Lie on your back with both legs stretched out and your arms alongside your body. Raise both feet about 10 centimetres off the ground. If a canopy appears above the navel, a streak is also present.

I’ve got diastasis, what can I do?

First of all, it is important to consult a physiotherapist who will teach you how to perform the normal daily stereotypes correctly. He or she will also instruct you to breathe properly and perform exercises that are suitable for you.

What to avoid when I suffer from diastasis?

A frequent question that athletes who suffer from diastasis ask is whether they can exercise plank and crunches. They want to know what they can and cannot do. However, each of us has a different body structure and different predispositions. For women, it makes a difference whether they are before childbirth or after childbirth. Few people study the anatomy of the body and devote themselves to exercise it in such a way that they can be sure which muscles work in abdominal training. In general, exercises performed while lying down, such as sit-ups, planks or crunches, can worsen diastasis.

When it comes to training, instead of adding more exercises to correct diastasis to the training plan, the so-called “training diet” is more important. It is treating the symptom rather than solving the problem. Just as diet and fluid intake are important for the best exercise results, so is changing the way you perform exercises that increase the likelihood of diastasis.

One of the myths that has been circulating for many years is that postpartum women commonly have bladder incontinence or pelvic floor dysfunction and that they should learn to live with it. For example, they may leak urine when jumping training, so they start to avoid it. But it doesn’t have to be that way. All it takes is the right habits and appropriate exercise.

When to start exercising?

If you are postpartum and the birth took place naturally, it is recommended to start exercising after the sixth week has passed. If the birth was performed by Caesarean section, it is recommended to start after the treatment and recovery. This also applies when you undergo abdominal surgery. If the diastasis is caused by inappropriate exercise, sport, rapid weight loss or weight gain, start exercising under the supervision of a physiotherapist as soon as possible. For infants, it is recommended to perform athletic taping and abdominal exercises only under professional supervision.

The good news is that you can get rid of diastasis at any time. It’s never too late. The important thing is to be determined and to keep exercising. It is even possible to get rid of it completely in a relatively short period of time.

Exercises for diastasis

Before you start with diastasis exercises, learn how to breathe properly. You can practice diaphragmatic breathing. The diaphragm is the main respiratory muscle and provides the most active breathing. Standing or sitting, wrap your outstretched palms around your ribs (like your arms at your sides). Take a deep breath into your abdomen, feel your abdomen protrude out, and push your palms out with gentle pressure. Then breathe out slowly. The chest and abdomen thus move upwards simultaneously and almost evenly.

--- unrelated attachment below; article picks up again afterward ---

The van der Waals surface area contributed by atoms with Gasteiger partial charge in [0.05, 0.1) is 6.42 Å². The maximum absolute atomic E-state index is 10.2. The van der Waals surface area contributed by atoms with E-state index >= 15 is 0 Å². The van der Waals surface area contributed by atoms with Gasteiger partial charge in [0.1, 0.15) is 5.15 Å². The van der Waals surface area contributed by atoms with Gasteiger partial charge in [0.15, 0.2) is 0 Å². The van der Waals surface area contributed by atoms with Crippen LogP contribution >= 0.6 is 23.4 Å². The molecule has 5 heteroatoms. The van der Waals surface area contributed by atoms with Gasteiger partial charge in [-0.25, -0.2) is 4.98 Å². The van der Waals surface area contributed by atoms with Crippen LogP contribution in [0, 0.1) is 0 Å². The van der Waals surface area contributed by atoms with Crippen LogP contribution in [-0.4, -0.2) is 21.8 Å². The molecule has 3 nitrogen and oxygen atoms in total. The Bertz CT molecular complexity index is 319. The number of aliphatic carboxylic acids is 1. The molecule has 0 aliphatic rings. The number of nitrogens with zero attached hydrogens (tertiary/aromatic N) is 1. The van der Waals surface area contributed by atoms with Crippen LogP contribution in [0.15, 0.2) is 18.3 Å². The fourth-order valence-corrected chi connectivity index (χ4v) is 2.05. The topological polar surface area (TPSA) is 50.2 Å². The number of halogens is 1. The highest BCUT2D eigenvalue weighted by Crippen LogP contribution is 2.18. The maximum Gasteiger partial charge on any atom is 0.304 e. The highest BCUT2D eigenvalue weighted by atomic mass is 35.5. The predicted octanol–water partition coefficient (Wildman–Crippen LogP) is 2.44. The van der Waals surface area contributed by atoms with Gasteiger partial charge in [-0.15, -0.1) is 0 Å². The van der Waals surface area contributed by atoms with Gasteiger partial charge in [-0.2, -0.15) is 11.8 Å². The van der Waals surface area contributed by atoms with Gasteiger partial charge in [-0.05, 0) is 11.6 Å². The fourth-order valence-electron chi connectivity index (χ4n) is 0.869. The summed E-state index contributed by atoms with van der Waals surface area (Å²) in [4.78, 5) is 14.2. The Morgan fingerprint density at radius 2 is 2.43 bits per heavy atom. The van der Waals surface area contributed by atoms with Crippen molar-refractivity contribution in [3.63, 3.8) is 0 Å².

Proper breathing has many benefits for physical and mental health. And now you can start with exercising. There are many exercises for diastasis. Even each physiotherapist will recommend different exercises according to the type and level of diastasis. However, you can start with these three basic exercises anytime at home:

  1. Lie on your back and place your head on a folded towel (about 2–3 cm high). Bend your legs at the knees and place your feet firmly on the mat slightly apart. Place your shoulders on the mat, relax them and turn your palms upwards. Now you can slowly breathe into the whole abdomen. To better check for correctness, grasp the side of the abdomen with one hand. When taking a breath, the thumb and index finger open slightly. So it’s not just about breathing in. You’re not gonna blow up a balloon – you breathe into the entire volume of the abdomen.
  2. For the second exercise, use the lying position from the first exercise. Just imagine you’re holding a ball over your chest. Slowly move the imaginary ball overhead as far as you feel control over your abdomen and breathing without further bending. You must not raise your shoulder blades above the mat and increase the recess in your back. And you come back with your arms back over your chest. Remember to breathe properly into the abdomen.
  3. For the next exercise you will need a chair with a flat backrest. Sit on a chair with your lower back firmly against the backrest and your feet on the floor. Place your hands firmly on your stomach and slowly inhale and exhale as if you were blowing out a candle with your pouty lips. Let your abdomen respond reflexively to the exhalation – do not force it. Repeat the exercise several times a day.

These exercises for diastasis and breathing are also a great way to energise your body and eliminate stress. It is recommended to devote 20 minutes a day to exercise. Don’t forget about regularity and perseverance. If you can automate proper breathing, training habits and break down stereotypes, you’ll quickly enjoy a healthier core. We’ll give you instructions on how to get diastasis under control. Let’s take the first step towards your healthier self!